Laurel Nakadate

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Laurel Nakadate
Born (1975-12-15) December 15, 1975 (age 40)
Austin, Texas, United States
Nationality American
Known for Photography, Video, film

Laurel Nakadate (born December 15, 1975) is an American video artist, filmmaker, and photographer living in New York City.


Laurel Nakadate was born in Austin, Texas and raised in Ames, Iowa.

Nakadate's 2005 solo show at Danziger Projects, "Love Hotel and Other Stories", was featured in The New York Times, The Village Voice, and Flash Art. Art critic Jerry Saltz named her a "standout" in the 2005 "Greater New York" show at P.S.1 Contemporary Art Center, Long Island City, N.Y.

Since then, Nakadate's work has been exhibited at the Getty Museum, Los Angeles; the Asia Society, New York; the Reina Sofia, Madrid; the Berlin Biennial; Grand Arts, Kansas City; and at Leslie Tonkonow Artworks + Projects, New York. A ten-year retrospective of her work, called Only the Lonely, was on view at MoMA PS1 from January 23 to August 8, 2011.

A cover interview with the artist appeared in the October 2006 issue of The Believer.[1]

Nakadate's first feature-length film, Stay The Same Never Change, premiered at the Sundance Film Festival in Park City, Utah, on January 16, 2009, and was featured in the 2009 New Directors/New Films Festival at The Museum of Modern Art and Lincoln Center. Her second feature, The Wolf Knife, premiered at the 2010 Los Angeles Film Festival, and was nominated for a 2010 Gotham Award and a 2011 Independent Spirit Award.

Nakadate currently lives and works in New York City. She is represented by Leslie Tonkonow Artworks + Projects.


Laurel Nakadate is known for powerful video and photographic works in which the artist, her subjects, and the viewer are entangled in an unsettling dance of seduction, power, trust, tenderness, loss, and betrayal. The darkly hallucinatory discomfort of fever dreams permeates her newest videos and photographs. Recently, Nakadate has been exploring work relating to her genealogy, which includes such eminent distant relatives as Anne Hutchinson, Jonathan Swift, Mary Dyer, and Sir Walter Raleigh. She also counts among her relatives the McCoys of the Hatfield-McCoy feud.


New York Times critic Ken Johnson called her "smart and scarily adventurous." She was also featured in the book 25 Under 25: Up-and-Coming American Photographers.

Art critic John Yau, in an article in The Brooklyn Rail on her 2011 retrospective, writes to the artist: "You explore a more unstable terrain, always intent on making 'a narrow escape,' the only option you see for yourself. Meanwhile, the middle aged, potbellied man is condemned to pirouette, again and again. It is his one true moment of beauty and tenderness recorded for posterity—you have given him his 'narrow escape' and he knows it, as he does what he is told."[2]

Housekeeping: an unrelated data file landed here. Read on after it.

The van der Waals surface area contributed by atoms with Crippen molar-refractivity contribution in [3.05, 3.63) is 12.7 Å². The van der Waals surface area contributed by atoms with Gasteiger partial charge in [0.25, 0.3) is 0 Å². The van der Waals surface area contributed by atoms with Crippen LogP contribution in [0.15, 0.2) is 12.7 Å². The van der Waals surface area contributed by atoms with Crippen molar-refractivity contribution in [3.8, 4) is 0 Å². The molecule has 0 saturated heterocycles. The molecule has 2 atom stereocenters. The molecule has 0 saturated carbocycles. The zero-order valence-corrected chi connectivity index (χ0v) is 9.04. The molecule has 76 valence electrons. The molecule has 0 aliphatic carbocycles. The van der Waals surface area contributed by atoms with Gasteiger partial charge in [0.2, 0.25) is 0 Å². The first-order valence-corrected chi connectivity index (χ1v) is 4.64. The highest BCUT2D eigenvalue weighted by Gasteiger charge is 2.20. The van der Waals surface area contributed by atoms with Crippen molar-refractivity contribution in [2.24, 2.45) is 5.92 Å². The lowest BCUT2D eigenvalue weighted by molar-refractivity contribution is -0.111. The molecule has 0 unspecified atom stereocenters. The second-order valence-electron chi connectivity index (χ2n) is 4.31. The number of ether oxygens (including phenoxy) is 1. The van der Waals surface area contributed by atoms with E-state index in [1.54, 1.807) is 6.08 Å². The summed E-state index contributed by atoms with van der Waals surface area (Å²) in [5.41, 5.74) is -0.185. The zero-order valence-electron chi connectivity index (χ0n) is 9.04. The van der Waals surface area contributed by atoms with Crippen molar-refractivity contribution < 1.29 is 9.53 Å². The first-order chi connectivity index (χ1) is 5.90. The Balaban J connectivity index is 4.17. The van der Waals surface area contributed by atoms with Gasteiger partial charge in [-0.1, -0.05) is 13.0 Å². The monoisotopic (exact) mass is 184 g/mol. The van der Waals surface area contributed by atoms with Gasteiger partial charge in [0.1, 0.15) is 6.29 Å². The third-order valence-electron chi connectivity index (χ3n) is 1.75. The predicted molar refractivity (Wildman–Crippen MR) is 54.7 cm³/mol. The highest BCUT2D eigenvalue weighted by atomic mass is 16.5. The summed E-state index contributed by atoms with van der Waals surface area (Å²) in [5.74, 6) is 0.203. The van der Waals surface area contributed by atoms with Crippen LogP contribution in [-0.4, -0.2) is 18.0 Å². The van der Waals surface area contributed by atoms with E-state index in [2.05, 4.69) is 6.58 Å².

New York Times critic Roberta Smith reviewed very favorably Nakadate's recent show, "Strangers and Relations (2013)," a show consisting of portraits of Americans distantly related to the artist (and located through DNA-testing), calling it "unusually gripping," and adding, "Ms. Nakadate’s nocturnes envelop us in darkness and tenderness and, as usual in her work, an unexpected intimacy opens up."

Selected bibliography[edit]

Kourtesis, Danielle, "Q&A with Visual Artist Turned Filmmaker, Laurel Nakadate," Flavorwire, July 23, 2009
Musetto, V.A., “An Undie Achiever,” The New York Post, June 21, 2009
Saltz, Jerry, “Hey There Mister,” New York Magazine, June 15–22, 2009
Rosenberg, Karen, “Laurel Nakadate,” The New York Times, June 26, 2009
Cruz, Araceli, "Caught Black-Handed: Artist Provokes Subjects to Look at Her," The Village Voice, July 1, 2009.

Asper, Colleen. “Laurel Nakadate & Lilly McElroy,” Beautiful/Decay, Issue Y (Winter 2008)

Baker, R.C. "Best in Show," The Village Voice, March 7, 2007.
Finkel, Jori. "Saying the F-Word," ArtNews, February 2007.
Iaccarino, Clara. "Saddle Up for a Wild Video Ride," The Sydney Morning Herald, March 22, 2007.
Kastner, Jeffrey. “Laurel Nakadate,” Artforum, January 2007.

Baker, RC. "Best in Show," The Village Voice, Nov 16, 2006.
Indrisek, Scott. “Laurel Nakadate,” The Believer, October 2006.
Kunitz, Daniel. “Defying the Definitive,” The New York Sun, Sept 14, 2006.
Ribas, João. “Sex, Danger, and Videotape,” The New York Sun, Oct 23, 2006.
Rosenberg, Karen. “Fall Preview – Art,” New York Magazine, Sept 4 - 11, 2006.
Smith, Roberta. “A Mélange of Asian Roots and Shifting Identities,” The New York Times, Sept 8, 2006.

Eleey, Peter. “Review: Greater New York,” Frieze, May 2005.
Ichikawa, Akiko. “Love Hotel and Other Stories,” Flash Art, 2005.
Johnson, Ken. “Art in Review: Laurel Nakadate,” New York Times, May 6, 2005.
Kunitz, Daniel. “Art Review 25,” Art Review, 2005.
Remy, Patrick. “Eight Women,” French Vogue, March 2004.
Saltz, Jerry. “Whatever Laurel Wants,” The Village Voice, May 2, 2005.


  1. ^ The Believer
  2. ^ Yau, John (May 2011). "Laurel Nakadate: Only the Lonely". The Brooklyn Rail. 

External links[edit]